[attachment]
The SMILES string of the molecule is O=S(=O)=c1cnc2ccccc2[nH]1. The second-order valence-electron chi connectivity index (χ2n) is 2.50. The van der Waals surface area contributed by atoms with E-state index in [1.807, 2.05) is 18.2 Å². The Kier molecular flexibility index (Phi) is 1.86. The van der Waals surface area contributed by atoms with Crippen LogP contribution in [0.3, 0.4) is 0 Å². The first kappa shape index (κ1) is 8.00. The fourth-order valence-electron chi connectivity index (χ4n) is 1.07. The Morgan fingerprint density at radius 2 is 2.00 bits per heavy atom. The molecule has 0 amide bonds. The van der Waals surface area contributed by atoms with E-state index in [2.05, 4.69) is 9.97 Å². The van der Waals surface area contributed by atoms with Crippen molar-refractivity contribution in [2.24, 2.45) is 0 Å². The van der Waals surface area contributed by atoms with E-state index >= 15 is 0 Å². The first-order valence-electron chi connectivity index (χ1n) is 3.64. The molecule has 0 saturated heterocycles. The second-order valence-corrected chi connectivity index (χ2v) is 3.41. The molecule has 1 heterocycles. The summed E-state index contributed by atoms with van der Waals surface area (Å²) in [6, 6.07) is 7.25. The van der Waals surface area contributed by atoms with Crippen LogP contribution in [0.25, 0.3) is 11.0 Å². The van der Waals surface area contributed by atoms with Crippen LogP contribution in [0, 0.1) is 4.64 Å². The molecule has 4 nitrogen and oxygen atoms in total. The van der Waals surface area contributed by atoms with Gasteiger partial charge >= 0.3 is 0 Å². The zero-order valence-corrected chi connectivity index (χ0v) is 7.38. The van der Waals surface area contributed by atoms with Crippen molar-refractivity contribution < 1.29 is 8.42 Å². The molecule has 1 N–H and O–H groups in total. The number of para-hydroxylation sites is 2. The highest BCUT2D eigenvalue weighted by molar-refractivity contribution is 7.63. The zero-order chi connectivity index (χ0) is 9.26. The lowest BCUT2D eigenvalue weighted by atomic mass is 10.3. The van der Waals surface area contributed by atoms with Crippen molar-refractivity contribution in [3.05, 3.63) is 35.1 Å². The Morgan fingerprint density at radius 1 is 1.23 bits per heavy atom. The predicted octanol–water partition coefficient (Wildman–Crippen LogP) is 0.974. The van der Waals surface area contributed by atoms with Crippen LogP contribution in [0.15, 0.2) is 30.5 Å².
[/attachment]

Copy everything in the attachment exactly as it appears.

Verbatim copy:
The SMILES string of the molecule is O=S(=O)=c1cnc2ccccc2[nH]1. The second-order valence-electron chi connectivity index (χ2n) is 2.50. The van der Waals surface area contributed by atoms with E-state index in [1.807, 2.05) is 18.2 Å². The Kier molecular flexibility index (Phi) is 1.86. The van der Waals surface area contributed by atoms with Crippen LogP contribution in [0.3, 0.4) is 0 Å². The first kappa shape index (κ1) is 8.00. The fourth-order valence-electron chi connectivity index (χ4n) is 1.07. The Morgan fingerprint density at radius 2 is 2.00 bits per heavy atom. The molecule has 0 amide bonds. The van der Waals surface area contributed by atoms with E-state index in [2.05, 4.69) is 9.97 Å². The van der Waals surface area contributed by atoms with Crippen molar-refractivity contribution in [2.24, 2.45) is 0 Å². The van der Waals surface area contributed by atoms with E-state index >= 15 is 0 Å². The first-order valence-electron chi connectivity index (χ1n) is 3.64. The molecule has 0 saturated heterocycles. The second-order valence-corrected chi connectivity index (χ2v) is 3.41. The molecule has 1 heterocycles. The summed E-state index contributed by atoms with van der Waals surface area (Å²) in [6, 6.07) is 7.25. The van der Waals surface area contributed by atoms with Crippen LogP contribution in [0.25, 0.3) is 11.0 Å². The van der Waals surface area contributed by atoms with Crippen LogP contribution in [0, 0.1) is 4.64 Å². The molecule has 4 nitrogen and oxygen atoms in total. The van der Waals surface area contributed by atoms with Gasteiger partial charge >= 0.3 is 0 Å². The zero-order valence-corrected chi connectivity index (χ0v) is 7.38. The van der Waals surface area contributed by atoms with Crippen molar-refractivity contribution < 1.29 is 8.42 Å². The molecule has 1 N–H and O–H groups in total. The number of para-hydroxylation sites is 2. The highest BCUT2D eigenvalue weighted by molar-refractivity contribution is 7.63. The zero-order chi connectivity index (χ0) is 9.26. The lowest BCUT2D eigenvalue weighted by atomic mass is 10.3. The van der Waals surface area contributed by atoms with Crippen molar-refractivity contribution in [3.05, 3.63) is 35.1 Å². The Morgan fingerprint density at radius 1 is 1.23 bits per heavy atom. The predicted octanol–water partition coefficient (Wildman–Crippen LogP) is 0.974. The van der Waals surface area contributed by atoms with Crippen LogP contribution in [0.15, 0.2) is 30.5 Å².